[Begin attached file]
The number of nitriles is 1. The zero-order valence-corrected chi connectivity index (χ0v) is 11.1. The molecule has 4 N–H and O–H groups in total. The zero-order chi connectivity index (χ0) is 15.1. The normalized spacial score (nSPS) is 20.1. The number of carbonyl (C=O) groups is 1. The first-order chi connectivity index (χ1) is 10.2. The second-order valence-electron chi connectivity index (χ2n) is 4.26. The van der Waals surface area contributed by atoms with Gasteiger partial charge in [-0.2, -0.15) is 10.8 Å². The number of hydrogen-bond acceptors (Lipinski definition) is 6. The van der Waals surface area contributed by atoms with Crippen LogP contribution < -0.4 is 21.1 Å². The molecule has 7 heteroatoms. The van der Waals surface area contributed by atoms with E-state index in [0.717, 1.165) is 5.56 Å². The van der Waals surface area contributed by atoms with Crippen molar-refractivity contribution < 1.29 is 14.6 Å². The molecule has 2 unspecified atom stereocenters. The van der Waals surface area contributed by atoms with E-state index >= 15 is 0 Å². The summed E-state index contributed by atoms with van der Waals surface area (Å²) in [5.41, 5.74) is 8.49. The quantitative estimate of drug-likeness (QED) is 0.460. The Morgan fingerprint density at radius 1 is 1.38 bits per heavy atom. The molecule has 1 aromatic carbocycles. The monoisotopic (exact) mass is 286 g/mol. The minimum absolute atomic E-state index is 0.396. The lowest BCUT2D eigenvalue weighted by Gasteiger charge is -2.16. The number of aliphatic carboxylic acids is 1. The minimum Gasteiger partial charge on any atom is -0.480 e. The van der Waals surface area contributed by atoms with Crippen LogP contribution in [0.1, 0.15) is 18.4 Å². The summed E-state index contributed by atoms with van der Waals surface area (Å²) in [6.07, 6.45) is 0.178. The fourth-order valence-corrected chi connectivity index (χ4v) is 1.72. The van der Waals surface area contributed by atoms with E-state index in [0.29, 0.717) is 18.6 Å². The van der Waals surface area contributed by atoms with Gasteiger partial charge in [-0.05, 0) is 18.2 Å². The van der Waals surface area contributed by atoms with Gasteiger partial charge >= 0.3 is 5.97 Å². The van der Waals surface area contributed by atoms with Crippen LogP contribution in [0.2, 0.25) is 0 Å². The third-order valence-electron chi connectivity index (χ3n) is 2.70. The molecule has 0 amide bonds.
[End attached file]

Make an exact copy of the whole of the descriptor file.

The number of nitriles is 1. The zero-order valence-corrected chi connectivity index (χ0v) is 11.1. The molecule has 4 N–H and O–H groups in total. The zero-order chi connectivity index (χ0) is 15.1. The normalized spacial score (nSPS) is 20.1. The number of carbonyl (C=O) groups is 1. The first-order chi connectivity index (χ1) is 10.2. The second-order valence-electron chi connectivity index (χ2n) is 4.26. The van der Waals surface area contributed by atoms with Gasteiger partial charge in [-0.2, -0.15) is 10.8 Å². The number of hydrogen-bond acceptors (Lipinski definition) is 6. The van der Waals surface area contributed by atoms with Crippen LogP contribution < -0.4 is 21.1 Å². The molecule has 7 heteroatoms. The van der Waals surface area contributed by atoms with E-state index in [0.717, 1.165) is 5.56 Å². The van der Waals surface area contributed by atoms with Crippen molar-refractivity contribution < 1.29 is 14.6 Å². The molecule has 2 unspecified atom stereocenters. The van der Waals surface area contributed by atoms with E-state index >= 15 is 0 Å². The summed E-state index contributed by atoms with van der Waals surface area (Å²) in [5.41, 5.74) is 8.49. The quantitative estimate of drug-likeness (QED) is 0.460. The Morgan fingerprint density at radius 1 is 1.38 bits per heavy atom. The molecule has 1 aromatic carbocycles. The monoisotopic (exact) mass is 286 g/mol. The minimum absolute atomic E-state index is 0.396. The lowest BCUT2D eigenvalue weighted by Gasteiger charge is -2.16. The number of aliphatic carboxylic acids is 1. The minimum Gasteiger partial charge on any atom is -0.480 e. The van der Waals surface area contributed by atoms with Crippen LogP contribution in [0.1, 0.15) is 18.4 Å². The summed E-state index contributed by atoms with van der Waals surface area (Å²) in [6.07, 6.45) is 0.178. The fourth-order valence-corrected chi connectivity index (χ4v) is 1.72. The van der Waals surface area contributed by atoms with E-state index in [0.29, 0.717) is 18.6 Å². The van der Waals surface area contributed by atoms with Gasteiger partial charge in [-0.05, 0) is 18.2 Å². The van der Waals surface area contributed by atoms with Gasteiger partial charge >= 0.3 is 5.97 Å². The van der Waals surface area contributed by atoms with Crippen LogP contribution in [0.2, 0.25) is 0 Å². The third-order valence-electron chi connectivity index (χ3n) is 2.70. The molecule has 0 amide bonds.